Sale of Village Urban Resorts marks the end for De Vere Group
The final chapter of De Vere was written with the sale of its Village Urban Resorts brand to an American private equity company. An affiliate of KSL Capital Partners fought off competition from around 20 interested parties from around the world to acquire the 25-strong group, with a further three hotels under development, for an unconfirmed sum of around £485m. The sale of the business, once a giant of the hospitality sector that was born out of the Greenall's brewing company, marks a return to the helm of Village Urban Resorts for Gary Davis. He will take over as chief executive, a role he stepped down from in 2011 to take over as chief executive of Malmaison and Hotel du Vin, which KSL acquired last year. The sell-off of the De Vere Group is now complete with the disposal earlier this year of its conference and training division De Vere Venues to the Starwood Capital Group for £231m, alongside the sale of individual properties within the hotels portfolio, including the Grand in Brighton, and the six-strong collection of De Vere golf hotels, which were merged into QHotels.

Beer tie to be scrapped following government defeat in Commons
The centuries-old beer tie is set to be scrapped following a government defeat in the House of Commons over the control that major tenanted pub companies exercise over pubs. MPs voted 284 to 259 in favour of an amendment that will allow landlords an independent rent review and to buy their beer on the open market. The vote is a major blow for leading pub operators such as Enterprise Inns and Punch Taverns, while supporters of the amendment - such as the Campaign For Real Ale and the Federation of Small Businesses - welcomed the news. The British Beer & Pub Association described the vote as "hugely damaging" as it could lead to the closure of up to 1,400 pubs.

Just one third of F&B managers 100% ready for allergen labelling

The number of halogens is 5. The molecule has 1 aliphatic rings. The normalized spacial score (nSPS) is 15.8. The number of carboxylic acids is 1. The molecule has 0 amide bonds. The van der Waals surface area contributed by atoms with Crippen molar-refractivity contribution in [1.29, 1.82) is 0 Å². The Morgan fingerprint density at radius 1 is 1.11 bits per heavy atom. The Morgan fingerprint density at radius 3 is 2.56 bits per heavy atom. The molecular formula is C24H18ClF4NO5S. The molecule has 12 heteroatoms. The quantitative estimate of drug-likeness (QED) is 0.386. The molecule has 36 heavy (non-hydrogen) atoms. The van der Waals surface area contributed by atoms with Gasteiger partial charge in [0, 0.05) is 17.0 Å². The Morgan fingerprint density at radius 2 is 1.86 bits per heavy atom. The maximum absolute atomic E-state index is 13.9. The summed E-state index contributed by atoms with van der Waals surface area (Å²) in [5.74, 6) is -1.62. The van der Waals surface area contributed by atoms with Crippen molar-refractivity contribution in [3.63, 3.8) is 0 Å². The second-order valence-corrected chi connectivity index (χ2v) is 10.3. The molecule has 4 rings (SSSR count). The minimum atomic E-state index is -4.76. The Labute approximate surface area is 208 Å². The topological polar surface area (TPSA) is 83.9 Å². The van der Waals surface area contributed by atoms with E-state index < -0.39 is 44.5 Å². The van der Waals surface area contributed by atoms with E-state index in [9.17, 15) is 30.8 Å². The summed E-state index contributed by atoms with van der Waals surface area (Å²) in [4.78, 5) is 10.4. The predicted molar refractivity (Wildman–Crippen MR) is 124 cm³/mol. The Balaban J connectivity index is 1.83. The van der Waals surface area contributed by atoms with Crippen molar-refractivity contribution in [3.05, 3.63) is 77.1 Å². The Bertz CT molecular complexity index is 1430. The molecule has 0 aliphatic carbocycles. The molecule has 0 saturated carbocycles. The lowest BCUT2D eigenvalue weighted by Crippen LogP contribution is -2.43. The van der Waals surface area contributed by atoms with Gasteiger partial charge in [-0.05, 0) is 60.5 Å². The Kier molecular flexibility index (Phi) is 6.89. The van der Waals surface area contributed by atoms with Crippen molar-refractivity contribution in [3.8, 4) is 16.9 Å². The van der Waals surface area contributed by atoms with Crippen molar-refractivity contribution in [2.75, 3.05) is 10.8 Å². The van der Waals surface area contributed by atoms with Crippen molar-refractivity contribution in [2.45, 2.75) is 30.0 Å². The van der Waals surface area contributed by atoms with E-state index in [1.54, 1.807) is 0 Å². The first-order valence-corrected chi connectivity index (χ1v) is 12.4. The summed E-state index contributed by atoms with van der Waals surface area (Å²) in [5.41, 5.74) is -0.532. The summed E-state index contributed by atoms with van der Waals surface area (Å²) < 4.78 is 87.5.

Only one third of food & beverage managers polled said they were 100% ready for the new allergen legislation, which came into force in mid-December. That was according to independent research carried out by technology business Caternet. The survey found that 20% of responding businesses admitted that no plans had yet been put in place to meet the new requirements that have been imposed upon all food businesses. The changes were introduced across Europe, following new EU legislation.

No longer with us

Derek Balls

The former master of the Worshipful Company of Innholders and the co-founder and honorary patron of the Master Innholders, Derek Balls, died aged 90 in the spring of 2014. The well-known wine merchant Balls (of wine merchants and bars Balls Brothers) was born in 1923, became a liveryman of the Worshipful Company in 1944, and master in 1997.

Bernard Brindley
BII chairman Bernard Brindley died aged 63 in April 2014. Prior to his appointment as chairman of the BII in 2012, Brindley, a long-standing publican, was a regional chairman of the organisation. He also chaired the Pub Independent Rent Review Scheme.

Ross Burden

TV chef Ross Burden died in July at the age of just 45. The chef, who appeared on Ready Steady Cook, died in New Zealand while being treated for leukaemia. It later emerged that he had contracted Legionnaires' disease during his treatment.

Tony Clivaz